Monitoring water levels
Due to the evolution to an autonomous and connected world, design engineers are developing devices adaptable to a great many applications that can establish a connection to other devices. Their designs need to be wireless and use the energy that nature provides as much as possible. PV cells can be used in sensors deployed to measure water levels in areas prone to flooding. These sensor nodes should always be operational to provide constant monitoring and avoid loss of data sampling. The nodes are often located remotely so their energy source cannot be grid-dependent or rely on a battery that needs recharging or changing regularly. A PV energy harvesting cell allows the nodes to be self-sustaining and remain operational continuously, transferring data through a LoRa or NB-IoT wireless module. The data is then processed and stored through a web structure where the alarm function is implemented if action needs to be taken.
Tracking livestock with energy harvesting smart tags
Energy harvesting can also be used to power sensor and communication tools on smart trackers to remotely monitor livestock movements on farms. This enables the collection of valuable data on cattle herds giving information about their position and grazing patterns, with the ability to set alarms if any animals are not moving as expected or have crossed a boundary. The tracker is attached to the animal’s ear and contains an accelerometer, a LoRa communication module, GPS transceiver, a passive NFC tag and PV energy harvesting cell as the power source. The size of the PV cell has to be dimensioned depending on the power requirements of the application.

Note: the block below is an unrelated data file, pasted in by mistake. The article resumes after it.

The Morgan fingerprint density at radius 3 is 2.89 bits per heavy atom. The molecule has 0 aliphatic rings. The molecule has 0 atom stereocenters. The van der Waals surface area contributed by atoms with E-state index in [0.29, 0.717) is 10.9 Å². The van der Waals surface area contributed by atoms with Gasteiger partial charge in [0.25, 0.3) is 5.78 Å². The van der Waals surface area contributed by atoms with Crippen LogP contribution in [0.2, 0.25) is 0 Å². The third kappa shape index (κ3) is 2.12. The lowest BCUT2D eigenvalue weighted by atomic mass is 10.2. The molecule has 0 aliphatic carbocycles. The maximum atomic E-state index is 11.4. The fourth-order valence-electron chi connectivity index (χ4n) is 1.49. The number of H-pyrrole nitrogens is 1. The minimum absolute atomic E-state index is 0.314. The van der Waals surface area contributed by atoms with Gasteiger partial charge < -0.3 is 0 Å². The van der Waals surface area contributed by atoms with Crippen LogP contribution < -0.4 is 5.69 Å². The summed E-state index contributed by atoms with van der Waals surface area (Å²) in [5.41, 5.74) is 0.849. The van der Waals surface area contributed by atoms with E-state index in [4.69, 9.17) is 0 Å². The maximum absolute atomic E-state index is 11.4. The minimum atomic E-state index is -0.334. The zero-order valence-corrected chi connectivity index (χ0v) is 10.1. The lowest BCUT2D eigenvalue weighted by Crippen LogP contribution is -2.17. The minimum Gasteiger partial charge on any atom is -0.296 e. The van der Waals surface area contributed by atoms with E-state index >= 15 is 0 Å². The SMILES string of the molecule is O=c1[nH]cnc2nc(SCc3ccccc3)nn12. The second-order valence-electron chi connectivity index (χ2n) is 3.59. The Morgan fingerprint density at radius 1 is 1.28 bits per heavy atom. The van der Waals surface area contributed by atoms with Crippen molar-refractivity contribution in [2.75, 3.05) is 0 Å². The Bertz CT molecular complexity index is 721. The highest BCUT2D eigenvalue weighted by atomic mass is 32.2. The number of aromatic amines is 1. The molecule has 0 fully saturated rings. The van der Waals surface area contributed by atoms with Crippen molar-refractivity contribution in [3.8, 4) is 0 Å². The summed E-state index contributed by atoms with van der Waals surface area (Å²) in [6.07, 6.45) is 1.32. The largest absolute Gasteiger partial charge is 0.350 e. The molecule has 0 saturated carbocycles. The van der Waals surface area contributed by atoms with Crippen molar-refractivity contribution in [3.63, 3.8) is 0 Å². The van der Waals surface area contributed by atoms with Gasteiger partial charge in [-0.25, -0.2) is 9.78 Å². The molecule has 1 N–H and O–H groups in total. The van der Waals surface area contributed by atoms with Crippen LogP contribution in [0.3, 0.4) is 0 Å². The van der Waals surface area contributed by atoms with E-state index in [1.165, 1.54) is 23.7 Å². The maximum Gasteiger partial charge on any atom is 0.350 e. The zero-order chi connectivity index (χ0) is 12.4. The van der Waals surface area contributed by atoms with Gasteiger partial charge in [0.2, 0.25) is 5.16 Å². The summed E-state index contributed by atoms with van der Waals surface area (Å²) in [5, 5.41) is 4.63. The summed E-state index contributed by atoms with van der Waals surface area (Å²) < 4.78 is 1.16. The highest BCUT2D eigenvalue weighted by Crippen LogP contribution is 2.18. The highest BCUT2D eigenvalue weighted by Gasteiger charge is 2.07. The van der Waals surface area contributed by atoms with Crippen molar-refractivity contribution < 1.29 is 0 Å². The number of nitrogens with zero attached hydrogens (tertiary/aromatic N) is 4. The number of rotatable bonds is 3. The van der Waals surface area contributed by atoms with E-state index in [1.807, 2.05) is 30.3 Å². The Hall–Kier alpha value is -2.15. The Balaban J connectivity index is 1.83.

The future is bright for energy harvesting
Energy harvesting technology is an “enabling technology” that expands the use and opportunities of IoT utilisation, enriches lives and enhances social resilience, as our application examples show. The low current and increased processor power and memory of embedded devices means that they can sustain longer operational life in the field before being replaced. By using energy harvesting and replacing batteries with supercapacitors as an energy store, engineers have a more environmentally friendly way of powering IoT devices.